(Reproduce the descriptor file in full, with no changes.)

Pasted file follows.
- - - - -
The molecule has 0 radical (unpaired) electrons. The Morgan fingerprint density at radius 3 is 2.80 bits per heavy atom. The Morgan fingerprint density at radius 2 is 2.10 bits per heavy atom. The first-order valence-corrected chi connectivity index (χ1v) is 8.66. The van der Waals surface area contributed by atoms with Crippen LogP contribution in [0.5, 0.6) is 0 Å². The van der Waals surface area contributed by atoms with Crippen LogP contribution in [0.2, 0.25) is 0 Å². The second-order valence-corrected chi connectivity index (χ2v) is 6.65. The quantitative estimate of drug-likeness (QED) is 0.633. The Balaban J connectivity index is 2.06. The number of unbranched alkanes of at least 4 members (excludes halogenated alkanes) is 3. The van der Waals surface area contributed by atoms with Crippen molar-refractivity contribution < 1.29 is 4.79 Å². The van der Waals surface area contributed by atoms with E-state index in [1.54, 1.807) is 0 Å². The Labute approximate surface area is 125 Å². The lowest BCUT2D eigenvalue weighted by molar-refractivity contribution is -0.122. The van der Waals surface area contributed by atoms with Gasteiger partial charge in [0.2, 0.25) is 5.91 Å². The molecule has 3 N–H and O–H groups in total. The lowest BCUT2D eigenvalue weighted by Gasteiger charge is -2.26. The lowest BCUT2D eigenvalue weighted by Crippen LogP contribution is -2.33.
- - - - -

The molecule has 0 radical (unpaired) electrons. The Morgan fingerprint density at radius 3 is 2.80 bits per heavy atom. The Morgan fingerprint density at radius 2 is 2.10 bits per heavy atom. The first-order valence-corrected chi connectivity index (χ1v) is 8.66. The van der Waals surface area contributed by atoms with Crippen LogP contribution in [0.5, 0.6) is 0 Å². The van der Waals surface area contributed by atoms with Crippen LogP contribution in [0.2, 0.25) is 0 Å². The second-order valence-corrected chi connectivity index (χ2v) is 6.65. The quantitative estimate of drug-likeness (QED) is 0.633. The Balaban J connectivity index is 2.06. The number of unbranched alkanes of at least 4 members (excludes halogenated alkanes) is 3. The van der Waals surface area contributed by atoms with Crippen molar-refractivity contribution < 1.29 is 4.79 Å². The van der Waals surface area contributed by atoms with E-state index in [1.54, 1.807) is 0 Å². The Labute approximate surface area is 125 Å². The lowest BCUT2D eigenvalue weighted by molar-refractivity contribution is -0.122. The van der Waals surface area contributed by atoms with Gasteiger partial charge in [0.2, 0.25) is 5.91 Å². The molecule has 3 N–H and O–H groups in total. The lowest BCUT2D eigenvalue weighted by Gasteiger charge is -2.26. The lowest BCUT2D eigenvalue weighted by Crippen LogP contribution is -2.33.